Math storytelling is essential for connecting math to the real world and helping students problem solve. One project I use with my students involves storytelling with math and helps them with multiplying decimals. I have them choose a vehicle of their choice (dream car) and tell me a story about a road trip they took or would like to take with their family. In the story, they have to tell me how many times they stopped for gas, how long it took to get there, hotel cost, tickets, and food. They also have to tell me the total cost of the trip.For example, I planned a trip to SeaWorld with my family this summer. My husband Chris, daughters Ciara and Camia, Chris Jr, and I piled our luggage into the car at 11:30 a.m. because we wanted to get there by 3:00 p.m. because the tickets we purchased were “Twilight Tickets” for after 3p.m. At the time, SeaWorld was running a promotion so the tickets were \$ 39.95 each. Teachers get in free and so did my son C.J. because he is two years old. The total cost of our tickets was 119.85. I don’t require my 6th graders to include the tax.

We only had to fill up twice. Once on our way there and once going back home. It cost us 2.47 per gallon to fill up which is \$ 65.80 for the first trip. The trip home was a little more expensive because we went to a different gas station which cost us 2.37 per gallon and came up to \$ 66.25. From my house to SeaWorld is a total of 200.64 miles. We had enough gas to get to SeaWorld and from SeaWorld to the hotel. I tell my students to use MapQuest to determine the total number of miles from their house to their destination. They have to show work when calculating time and miles per hour as well as miles per gallon and the number of gallons their car can hold.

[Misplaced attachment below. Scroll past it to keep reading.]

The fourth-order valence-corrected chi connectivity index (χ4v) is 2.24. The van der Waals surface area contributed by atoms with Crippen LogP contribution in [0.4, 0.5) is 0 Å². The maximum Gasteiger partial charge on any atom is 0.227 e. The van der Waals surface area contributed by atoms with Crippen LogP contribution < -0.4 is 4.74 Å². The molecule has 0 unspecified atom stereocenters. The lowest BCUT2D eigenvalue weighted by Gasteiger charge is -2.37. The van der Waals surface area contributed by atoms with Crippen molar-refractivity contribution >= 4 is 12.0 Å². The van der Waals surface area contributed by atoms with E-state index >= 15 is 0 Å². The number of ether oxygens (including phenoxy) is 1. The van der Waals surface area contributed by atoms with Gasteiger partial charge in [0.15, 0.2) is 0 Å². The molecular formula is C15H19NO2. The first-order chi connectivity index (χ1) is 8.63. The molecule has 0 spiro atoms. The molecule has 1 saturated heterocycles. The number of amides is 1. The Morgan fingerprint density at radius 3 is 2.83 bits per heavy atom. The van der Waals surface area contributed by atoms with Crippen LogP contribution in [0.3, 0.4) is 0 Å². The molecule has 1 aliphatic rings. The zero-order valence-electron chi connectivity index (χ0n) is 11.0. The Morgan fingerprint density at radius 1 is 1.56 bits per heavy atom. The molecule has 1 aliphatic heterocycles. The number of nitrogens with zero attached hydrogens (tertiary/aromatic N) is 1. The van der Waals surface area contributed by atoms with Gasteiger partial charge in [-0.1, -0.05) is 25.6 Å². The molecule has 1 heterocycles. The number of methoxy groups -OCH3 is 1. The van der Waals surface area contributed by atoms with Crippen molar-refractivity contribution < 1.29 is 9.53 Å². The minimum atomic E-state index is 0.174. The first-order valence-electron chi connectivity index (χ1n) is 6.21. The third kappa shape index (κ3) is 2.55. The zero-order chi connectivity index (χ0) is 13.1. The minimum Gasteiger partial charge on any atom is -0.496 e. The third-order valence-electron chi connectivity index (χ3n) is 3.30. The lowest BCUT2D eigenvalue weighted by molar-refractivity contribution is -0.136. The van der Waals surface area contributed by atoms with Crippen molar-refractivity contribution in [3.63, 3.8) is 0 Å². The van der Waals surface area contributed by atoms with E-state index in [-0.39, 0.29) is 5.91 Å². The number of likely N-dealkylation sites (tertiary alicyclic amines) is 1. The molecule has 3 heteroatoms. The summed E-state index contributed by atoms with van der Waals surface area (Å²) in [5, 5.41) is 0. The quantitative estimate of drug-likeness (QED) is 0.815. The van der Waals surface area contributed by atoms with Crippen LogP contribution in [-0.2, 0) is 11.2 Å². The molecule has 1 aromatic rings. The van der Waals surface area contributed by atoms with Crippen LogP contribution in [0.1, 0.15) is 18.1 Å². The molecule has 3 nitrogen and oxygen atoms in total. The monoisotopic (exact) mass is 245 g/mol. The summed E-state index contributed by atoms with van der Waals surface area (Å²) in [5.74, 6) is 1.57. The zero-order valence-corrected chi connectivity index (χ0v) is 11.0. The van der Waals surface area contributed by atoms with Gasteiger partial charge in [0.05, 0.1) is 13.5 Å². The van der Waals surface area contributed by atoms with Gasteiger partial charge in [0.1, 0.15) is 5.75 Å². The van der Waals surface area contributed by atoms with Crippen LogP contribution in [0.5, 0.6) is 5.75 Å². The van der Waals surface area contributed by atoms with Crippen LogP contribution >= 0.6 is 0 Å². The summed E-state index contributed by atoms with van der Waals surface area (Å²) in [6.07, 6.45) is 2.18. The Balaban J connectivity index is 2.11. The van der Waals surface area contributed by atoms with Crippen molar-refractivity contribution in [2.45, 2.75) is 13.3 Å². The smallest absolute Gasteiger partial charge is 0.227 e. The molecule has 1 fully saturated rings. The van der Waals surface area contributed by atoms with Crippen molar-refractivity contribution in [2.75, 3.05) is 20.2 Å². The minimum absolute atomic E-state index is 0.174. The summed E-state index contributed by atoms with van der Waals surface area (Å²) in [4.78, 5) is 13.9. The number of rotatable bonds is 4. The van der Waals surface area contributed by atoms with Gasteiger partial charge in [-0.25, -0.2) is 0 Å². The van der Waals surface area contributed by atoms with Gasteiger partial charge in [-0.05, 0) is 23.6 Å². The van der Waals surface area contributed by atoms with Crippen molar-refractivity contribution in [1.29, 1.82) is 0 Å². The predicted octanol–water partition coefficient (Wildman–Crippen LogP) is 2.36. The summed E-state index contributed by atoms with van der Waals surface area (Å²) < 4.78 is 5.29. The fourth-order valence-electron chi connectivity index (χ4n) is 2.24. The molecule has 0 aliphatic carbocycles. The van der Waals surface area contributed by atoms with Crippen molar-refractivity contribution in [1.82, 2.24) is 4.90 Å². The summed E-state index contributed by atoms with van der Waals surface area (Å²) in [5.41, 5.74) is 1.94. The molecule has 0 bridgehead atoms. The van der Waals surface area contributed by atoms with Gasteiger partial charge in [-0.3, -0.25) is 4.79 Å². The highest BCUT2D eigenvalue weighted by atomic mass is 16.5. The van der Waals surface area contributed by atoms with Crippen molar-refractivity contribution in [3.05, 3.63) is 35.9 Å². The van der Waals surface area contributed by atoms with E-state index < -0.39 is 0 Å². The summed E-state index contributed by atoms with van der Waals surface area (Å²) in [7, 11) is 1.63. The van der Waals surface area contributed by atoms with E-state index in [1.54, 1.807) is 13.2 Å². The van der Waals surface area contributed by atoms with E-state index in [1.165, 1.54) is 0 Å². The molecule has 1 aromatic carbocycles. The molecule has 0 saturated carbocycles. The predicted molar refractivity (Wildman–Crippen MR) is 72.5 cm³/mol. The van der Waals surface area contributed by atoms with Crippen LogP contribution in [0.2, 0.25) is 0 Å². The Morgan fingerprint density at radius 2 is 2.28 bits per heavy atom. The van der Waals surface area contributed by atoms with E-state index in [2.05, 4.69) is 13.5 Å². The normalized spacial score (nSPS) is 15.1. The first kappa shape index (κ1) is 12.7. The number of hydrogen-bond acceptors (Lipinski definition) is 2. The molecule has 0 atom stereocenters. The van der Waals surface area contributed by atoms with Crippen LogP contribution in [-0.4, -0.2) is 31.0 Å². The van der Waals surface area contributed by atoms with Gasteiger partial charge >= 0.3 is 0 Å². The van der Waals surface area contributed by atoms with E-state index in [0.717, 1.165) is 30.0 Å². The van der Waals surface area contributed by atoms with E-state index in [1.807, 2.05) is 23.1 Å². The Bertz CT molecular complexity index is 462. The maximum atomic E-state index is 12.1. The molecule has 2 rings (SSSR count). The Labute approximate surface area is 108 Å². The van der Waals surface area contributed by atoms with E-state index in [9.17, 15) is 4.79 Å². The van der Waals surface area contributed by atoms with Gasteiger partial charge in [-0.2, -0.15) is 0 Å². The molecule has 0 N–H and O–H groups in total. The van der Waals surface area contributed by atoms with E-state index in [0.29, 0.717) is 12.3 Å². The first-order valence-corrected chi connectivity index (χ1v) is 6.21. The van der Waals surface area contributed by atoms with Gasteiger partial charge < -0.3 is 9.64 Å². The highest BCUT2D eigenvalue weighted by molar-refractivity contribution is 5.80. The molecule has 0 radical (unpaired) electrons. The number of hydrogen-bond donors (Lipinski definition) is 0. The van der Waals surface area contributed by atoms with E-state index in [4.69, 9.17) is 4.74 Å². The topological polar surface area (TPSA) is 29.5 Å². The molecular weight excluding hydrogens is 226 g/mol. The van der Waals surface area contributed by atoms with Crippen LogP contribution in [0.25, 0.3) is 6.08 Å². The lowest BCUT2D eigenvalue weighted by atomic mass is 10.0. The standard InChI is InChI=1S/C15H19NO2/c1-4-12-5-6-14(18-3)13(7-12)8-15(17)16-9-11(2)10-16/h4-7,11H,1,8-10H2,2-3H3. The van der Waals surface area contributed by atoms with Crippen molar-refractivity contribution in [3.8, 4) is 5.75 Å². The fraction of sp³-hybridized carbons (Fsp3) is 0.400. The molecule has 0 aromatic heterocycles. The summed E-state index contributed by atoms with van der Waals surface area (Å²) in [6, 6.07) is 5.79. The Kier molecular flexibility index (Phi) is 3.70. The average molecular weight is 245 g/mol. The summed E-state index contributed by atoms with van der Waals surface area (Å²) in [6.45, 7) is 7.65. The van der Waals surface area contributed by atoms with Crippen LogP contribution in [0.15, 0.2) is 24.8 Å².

With a full tank of gas, my Ford Expedition can travel 392 miles. This is the reason we did not have to fill up again. We drove at a speed of 70 mph and have to travel for 200.64 miles. To calculate the time we first dive 200.64 by 70 mph which is 2.86. So it took us close to 3 hours to get to SeaWorld. We purchased an all day dining deal for the kids that was \$ 14.95. C.J. ate from their plate. This was a great deal because they could eat and drink whatever they wanted at diners who participated in the deal. Chris and I brought a sub and drinks from home. We left around 9pm and stayed at the Holiday Inn Express Hotel & Suites ORLANDO INTERNATIONAL AIRPORT. In the morning, we woke up and ate a complimentary breakfast provided free before leaving. We filled up our tank and was headed back home. The kids had a blast. It was Chris’s and my first time at SeaWorld. We enjoyed ourselves as well. The Shamu show was our favorite.

Ticket Prices:

39.95
x 3
—–
119. 8 5

Fuel Costs at Cheveron:

2.35

Wanda McDowell is the founder of Math Concentration: A Math Community.Find out how to get answers to homework questions and win giveaways.
at http://www.mathconcentration.com

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There are any number of ways to see the USA. An RV road trip is one way you might want to consider.

Americans love their road trips…. and our foreign friends seem to like them pretty well too when they visit. Much of the U.S. is easier to see by road than by using buses or trains.

A rental car has usually been our vehicle of choice when we take road trips far from home, but recreational vehicles are also an option. There are plenty of places that rent RVs for a week or a month.

You may find these recreational vehicles called RVs or motor homes. Outside of the U.S. they are often called caravans. Whatever you call them, they are self-contained accommodations on wheels complete with beds, kitchen, toilet and shower.

Until recently we had never considered an RV road trip for a number of reasons. The top two reasons are that RVs don’t get good gas milage, and if you don’t own one, they are a little expensive to rent. Then we had the opportunity to take an RV road trip with friends, and we saw the positive side of this kind of travel.

In the U.S RVs come in sizes from a little bigger than van size to really large, so you have to consider that you will be driving a vehicle bigger than what you’re used to…. maybe lots bigger.

We discovered that this was not quite as limiting as we thought. Most attractions and stores have parking lots that accommodate even the largest “rig”. You have to watch height limitations at gas stations and road underpasses, and narrow lanes can be intimidating… but once you’re used to it, you will travel just as quickly in an RV as you will in a car.